Top positive review
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A wonderful story of the theatre and the people who inhabit it
on 23 June 2011
Freddiefs is the name by which the theatre school officially known as the Temple Stage School is referred to by anyone in the know in the 1960s. Dilapidated and old fashioned, it is kept running by the machinations, scheming and sheer force of will of Freddie, the proprietress. However, but money is needed and times are changing and Freddie must choose either to change with them or remain true to what she knows.
Penelope Fitzgerald has a very light touch. In the hands of a different author this could have been a rather obvious, plot-driven novel in which the children of the school and the famous ex-pupils rally round to save the stage school, presided over by an aged and eccentric Freddie, but Fitzgerald transforms it into something far more subtle about the characters and about the theatre for which the plot is merely a vehicle.
She has an uncanny ability to pin characters down with a few phrases. I knew exactly what the gloomy Irish teacher was like from just the following description: "He had no ability to make himself seem better or other than he was. He could only be himself, and that not very successfully. Meeting Carroll for a second time, even in his green suit, one wouldnft recall having seen him before." Who hasnft wandered out of a job interview feeling like that at some point in their life? It is sharp observations and precise characterisations like this that make the book so enjoyable.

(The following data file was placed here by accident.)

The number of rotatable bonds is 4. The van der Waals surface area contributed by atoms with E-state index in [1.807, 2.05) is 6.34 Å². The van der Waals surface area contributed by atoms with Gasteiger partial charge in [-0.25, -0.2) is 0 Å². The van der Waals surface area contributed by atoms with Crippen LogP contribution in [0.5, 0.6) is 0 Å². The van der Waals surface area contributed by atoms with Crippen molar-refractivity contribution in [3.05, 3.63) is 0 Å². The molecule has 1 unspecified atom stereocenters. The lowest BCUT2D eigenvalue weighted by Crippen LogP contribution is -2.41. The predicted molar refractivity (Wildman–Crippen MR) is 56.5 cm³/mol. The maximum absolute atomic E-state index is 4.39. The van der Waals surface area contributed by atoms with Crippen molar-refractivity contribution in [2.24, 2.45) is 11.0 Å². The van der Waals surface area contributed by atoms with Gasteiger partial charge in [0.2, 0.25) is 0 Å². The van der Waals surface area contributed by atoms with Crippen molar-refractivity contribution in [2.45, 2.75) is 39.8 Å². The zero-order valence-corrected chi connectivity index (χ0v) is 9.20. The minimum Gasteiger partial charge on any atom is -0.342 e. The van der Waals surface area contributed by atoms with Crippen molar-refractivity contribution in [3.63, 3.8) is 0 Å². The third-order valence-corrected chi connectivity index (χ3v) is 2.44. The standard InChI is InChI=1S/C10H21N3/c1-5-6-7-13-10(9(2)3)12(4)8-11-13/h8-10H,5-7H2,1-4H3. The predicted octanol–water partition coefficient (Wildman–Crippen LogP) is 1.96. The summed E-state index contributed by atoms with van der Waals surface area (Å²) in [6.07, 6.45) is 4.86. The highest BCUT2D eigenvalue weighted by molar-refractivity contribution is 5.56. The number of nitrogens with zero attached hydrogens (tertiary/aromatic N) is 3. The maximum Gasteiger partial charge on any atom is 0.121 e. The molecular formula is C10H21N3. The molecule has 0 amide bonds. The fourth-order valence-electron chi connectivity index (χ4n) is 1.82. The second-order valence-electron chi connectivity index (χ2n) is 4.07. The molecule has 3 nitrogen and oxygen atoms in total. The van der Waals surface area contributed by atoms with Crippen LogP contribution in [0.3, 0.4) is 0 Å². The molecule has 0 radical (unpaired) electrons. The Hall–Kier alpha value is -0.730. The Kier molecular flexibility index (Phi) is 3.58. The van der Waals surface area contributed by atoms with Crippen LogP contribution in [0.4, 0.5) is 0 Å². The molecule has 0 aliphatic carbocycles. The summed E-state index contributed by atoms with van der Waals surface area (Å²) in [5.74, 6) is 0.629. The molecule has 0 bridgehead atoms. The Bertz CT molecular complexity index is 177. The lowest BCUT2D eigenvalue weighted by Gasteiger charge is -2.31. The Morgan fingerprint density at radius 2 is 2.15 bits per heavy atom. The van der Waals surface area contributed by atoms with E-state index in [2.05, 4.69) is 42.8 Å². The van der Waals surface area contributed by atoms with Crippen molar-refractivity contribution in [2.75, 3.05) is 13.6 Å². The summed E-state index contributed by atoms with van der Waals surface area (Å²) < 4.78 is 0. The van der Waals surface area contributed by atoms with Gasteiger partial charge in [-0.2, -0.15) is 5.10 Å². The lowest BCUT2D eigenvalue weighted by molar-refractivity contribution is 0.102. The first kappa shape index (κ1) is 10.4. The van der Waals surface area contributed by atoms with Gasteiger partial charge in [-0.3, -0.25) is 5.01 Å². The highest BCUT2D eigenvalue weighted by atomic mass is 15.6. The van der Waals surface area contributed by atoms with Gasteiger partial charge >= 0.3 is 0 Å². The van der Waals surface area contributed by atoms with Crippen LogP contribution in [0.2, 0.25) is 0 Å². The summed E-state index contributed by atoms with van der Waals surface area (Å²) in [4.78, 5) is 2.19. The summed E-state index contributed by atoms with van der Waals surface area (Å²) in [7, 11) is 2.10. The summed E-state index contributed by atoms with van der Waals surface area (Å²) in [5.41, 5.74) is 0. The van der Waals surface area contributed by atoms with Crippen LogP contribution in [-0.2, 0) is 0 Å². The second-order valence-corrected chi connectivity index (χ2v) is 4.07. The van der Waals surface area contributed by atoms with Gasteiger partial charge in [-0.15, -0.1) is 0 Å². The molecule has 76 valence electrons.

Equally as important as any character in the book is the presence of the theatre itself. Fitzgerald writes about this with wit and humour, and displays both a genuine affection for the stage as well as an awareness of the reality of the work which goes on behind that. At Freddiefs acknowledges the rise of film and television as the dominant form of entertainment and does so with a practical manner which does not excessively romanticise the idea of the stage, something which seems quite rare in theatre books. It displays an equal equanimity towards the disparity between true talent and fame and riches.